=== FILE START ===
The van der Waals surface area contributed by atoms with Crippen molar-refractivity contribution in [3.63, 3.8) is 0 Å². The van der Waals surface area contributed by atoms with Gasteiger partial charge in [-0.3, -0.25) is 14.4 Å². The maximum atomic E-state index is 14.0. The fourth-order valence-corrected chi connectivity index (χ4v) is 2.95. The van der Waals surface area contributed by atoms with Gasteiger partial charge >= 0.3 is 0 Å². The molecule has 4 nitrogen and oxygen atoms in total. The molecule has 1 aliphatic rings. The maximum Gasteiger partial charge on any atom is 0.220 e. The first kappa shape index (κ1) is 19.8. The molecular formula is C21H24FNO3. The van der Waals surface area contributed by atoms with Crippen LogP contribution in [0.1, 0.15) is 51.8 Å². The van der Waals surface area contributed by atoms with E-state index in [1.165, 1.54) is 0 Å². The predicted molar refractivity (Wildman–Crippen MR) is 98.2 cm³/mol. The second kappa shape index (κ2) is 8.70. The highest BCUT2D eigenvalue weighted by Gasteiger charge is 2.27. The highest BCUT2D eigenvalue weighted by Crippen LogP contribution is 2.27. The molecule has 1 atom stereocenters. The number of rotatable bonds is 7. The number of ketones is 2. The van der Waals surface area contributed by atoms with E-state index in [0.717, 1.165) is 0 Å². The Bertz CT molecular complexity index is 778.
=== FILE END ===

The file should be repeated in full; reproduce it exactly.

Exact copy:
The van der Waals surface area contributed by atoms with Crippen molar-refractivity contribution in [3.63, 3.8) is 0 Å². The van der Waals surface area contributed by atoms with Gasteiger partial charge in [-0.3, -0.25) is 14.4 Å². The maximum atomic E-state index is 14.0. The fourth-order valence-corrected chi connectivity index (χ4v) is 2.95. The van der Waals surface area contributed by atoms with Gasteiger partial charge >= 0.3 is 0 Å². The molecule has 4 nitrogen and oxygen atoms in total. The molecule has 1 aliphatic rings. The maximum Gasteiger partial charge on any atom is 0.220 e. The first kappa shape index (κ1) is 19.8. The molecular formula is C21H24FNO3. The van der Waals surface area contributed by atoms with Crippen LogP contribution in [0.1, 0.15) is 51.8 Å². The van der Waals surface area contributed by atoms with E-state index in [1.165, 1.54) is 0 Å². The predicted molar refractivity (Wildman–Crippen MR) is 98.2 cm³/mol. The second kappa shape index (κ2) is 8.70. The highest BCUT2D eigenvalue weighted by Gasteiger charge is 2.27. The highest BCUT2D eigenvalue weighted by Crippen LogP contribution is 2.27. The molecule has 1 atom stereocenters. The number of rotatable bonds is 7. The number of ketones is 2. The van der Waals surface area contributed by atoms with E-state index in [0.717, 1.165) is 0 Å². The Bertz CT molecular complexity index is 778.